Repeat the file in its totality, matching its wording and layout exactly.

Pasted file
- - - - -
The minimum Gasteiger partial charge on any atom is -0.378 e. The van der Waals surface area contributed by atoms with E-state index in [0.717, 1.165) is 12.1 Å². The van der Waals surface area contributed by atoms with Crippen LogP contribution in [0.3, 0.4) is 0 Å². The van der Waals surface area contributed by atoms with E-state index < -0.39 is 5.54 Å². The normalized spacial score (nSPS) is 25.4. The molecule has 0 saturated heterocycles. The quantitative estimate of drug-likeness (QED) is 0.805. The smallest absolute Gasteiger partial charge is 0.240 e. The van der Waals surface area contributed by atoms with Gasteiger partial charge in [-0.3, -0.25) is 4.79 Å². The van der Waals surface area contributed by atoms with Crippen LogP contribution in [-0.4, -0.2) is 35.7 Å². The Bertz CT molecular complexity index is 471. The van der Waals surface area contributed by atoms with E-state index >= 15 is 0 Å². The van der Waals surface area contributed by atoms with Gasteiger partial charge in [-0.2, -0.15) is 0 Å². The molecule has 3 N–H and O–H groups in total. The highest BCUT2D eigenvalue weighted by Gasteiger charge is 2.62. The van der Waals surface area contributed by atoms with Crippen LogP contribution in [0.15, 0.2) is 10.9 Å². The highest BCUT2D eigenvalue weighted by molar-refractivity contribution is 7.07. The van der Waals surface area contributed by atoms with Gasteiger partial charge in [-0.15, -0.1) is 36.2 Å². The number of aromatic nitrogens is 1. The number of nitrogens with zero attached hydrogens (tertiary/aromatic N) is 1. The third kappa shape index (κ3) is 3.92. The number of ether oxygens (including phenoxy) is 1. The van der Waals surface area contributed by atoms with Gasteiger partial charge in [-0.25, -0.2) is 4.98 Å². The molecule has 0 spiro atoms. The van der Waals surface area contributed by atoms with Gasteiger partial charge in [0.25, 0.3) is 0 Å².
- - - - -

The minimum Gasteiger partial charge on any atom is -0.378 e. The van der Waals surface area contributed by atoms with E-state index in [0.717, 1.165) is 12.1 Å². The van der Waals surface area contributed by atoms with Crippen LogP contribution in [0.3, 0.4) is 0 Å². The van der Waals surface area contributed by atoms with E-state index < -0.39 is 5.54 Å². The normalized spacial score (nSPS) is 25.4. The molecule has 0 saturated heterocycles. The quantitative estimate of drug-likeness (QED) is 0.805. The smallest absolute Gasteiger partial charge is 0.240 e. The van der Waals surface area contributed by atoms with Gasteiger partial charge in [-0.3, -0.25) is 4.79 Å². The van der Waals surface area contributed by atoms with Crippen LogP contribution in [-0.4, -0.2) is 35.7 Å². The Bertz CT molecular complexity index is 471. The van der Waals surface area contributed by atoms with E-state index >= 15 is 0 Å². The van der Waals surface area contributed by atoms with Gasteiger partial charge in [-0.2, -0.15) is 0 Å². The molecule has 3 N–H and O–H groups in total. The highest BCUT2D eigenvalue weighted by Gasteiger charge is 2.62. The van der Waals surface area contributed by atoms with Crippen LogP contribution in [0.15, 0.2) is 10.9 Å². The highest BCUT2D eigenvalue weighted by molar-refractivity contribution is 7.07. The van der Waals surface area contributed by atoms with Gasteiger partial charge in [-0.15, -0.1) is 36.2 Å². The number of aromatic nitrogens is 1. The number of nitrogens with zero attached hydrogens (tertiary/aromatic N) is 1. The third kappa shape index (κ3) is 3.92. The number of ether oxygens (including phenoxy) is 1. The van der Waals surface area contributed by atoms with Gasteiger partial charge in [-0.25, -0.2) is 4.98 Å². The molecule has 0 spiro atoms. The van der Waals surface area contributed by atoms with Gasteiger partial charge in [0.25, 0.3) is 0 Å².